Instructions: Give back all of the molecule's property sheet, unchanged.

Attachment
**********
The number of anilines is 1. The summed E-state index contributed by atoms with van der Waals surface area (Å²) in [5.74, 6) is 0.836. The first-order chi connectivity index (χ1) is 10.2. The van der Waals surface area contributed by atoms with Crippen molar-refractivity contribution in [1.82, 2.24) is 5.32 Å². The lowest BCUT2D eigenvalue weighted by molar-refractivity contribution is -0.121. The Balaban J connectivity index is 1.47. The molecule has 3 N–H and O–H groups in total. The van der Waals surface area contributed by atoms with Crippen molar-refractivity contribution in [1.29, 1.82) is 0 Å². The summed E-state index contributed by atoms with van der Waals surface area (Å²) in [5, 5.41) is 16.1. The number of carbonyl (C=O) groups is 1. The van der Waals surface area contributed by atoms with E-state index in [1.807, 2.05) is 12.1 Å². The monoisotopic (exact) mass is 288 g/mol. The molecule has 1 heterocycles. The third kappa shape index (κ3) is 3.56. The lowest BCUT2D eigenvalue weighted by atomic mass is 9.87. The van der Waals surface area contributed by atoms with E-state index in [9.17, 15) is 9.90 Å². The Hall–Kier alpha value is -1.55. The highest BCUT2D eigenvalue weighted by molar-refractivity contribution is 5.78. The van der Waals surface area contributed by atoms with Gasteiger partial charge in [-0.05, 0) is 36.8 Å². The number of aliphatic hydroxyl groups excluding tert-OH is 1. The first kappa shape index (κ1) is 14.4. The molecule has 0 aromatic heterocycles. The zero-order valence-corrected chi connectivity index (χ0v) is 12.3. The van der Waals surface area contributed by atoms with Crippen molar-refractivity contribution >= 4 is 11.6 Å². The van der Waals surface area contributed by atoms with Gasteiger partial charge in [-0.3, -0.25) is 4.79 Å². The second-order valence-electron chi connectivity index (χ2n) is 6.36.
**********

The number of anilines is 1. The summed E-state index contributed by atoms with van der Waals surface area (Å²) in [5.74, 6) is 0.836. The first-order chi connectivity index (χ1) is 10.2. The van der Waals surface area contributed by atoms with Crippen molar-refractivity contribution in [1.82, 2.24) is 5.32 Å². The lowest BCUT2D eigenvalue weighted by molar-refractivity contribution is -0.121. The Balaban J connectivity index is 1.47. The molecule has 3 N–H and O–H groups in total. The van der Waals surface area contributed by atoms with Crippen molar-refractivity contribution in [1.29, 1.82) is 0 Å². The summed E-state index contributed by atoms with van der Waals surface area (Å²) in [5, 5.41) is 16.1. The number of carbonyl (C=O) groups is 1. The van der Waals surface area contributed by atoms with E-state index in [1.807, 2.05) is 12.1 Å². The monoisotopic (exact) mass is 288 g/mol. The molecule has 1 heterocycles. The third kappa shape index (κ3) is 3.56. The lowest BCUT2D eigenvalue weighted by atomic mass is 9.87. The van der Waals surface area contributed by atoms with E-state index in [9.17, 15) is 9.90 Å². The Hall–Kier alpha value is -1.55. The highest BCUT2D eigenvalue weighted by molar-refractivity contribution is 5.78. The van der Waals surface area contributed by atoms with Gasteiger partial charge in [-0.05, 0) is 36.8 Å². The number of aliphatic hydroxyl groups excluding tert-OH is 1. The first kappa shape index (κ1) is 14.4. The molecule has 0 aromatic heterocycles. The zero-order valence-corrected chi connectivity index (χ0v) is 12.3. The van der Waals surface area contributed by atoms with Crippen molar-refractivity contribution >= 4 is 11.6 Å². The van der Waals surface area contributed by atoms with Gasteiger partial charge in [-0.3, -0.25) is 4.79 Å². The second-order valence-electron chi connectivity index (χ2n) is 6.36.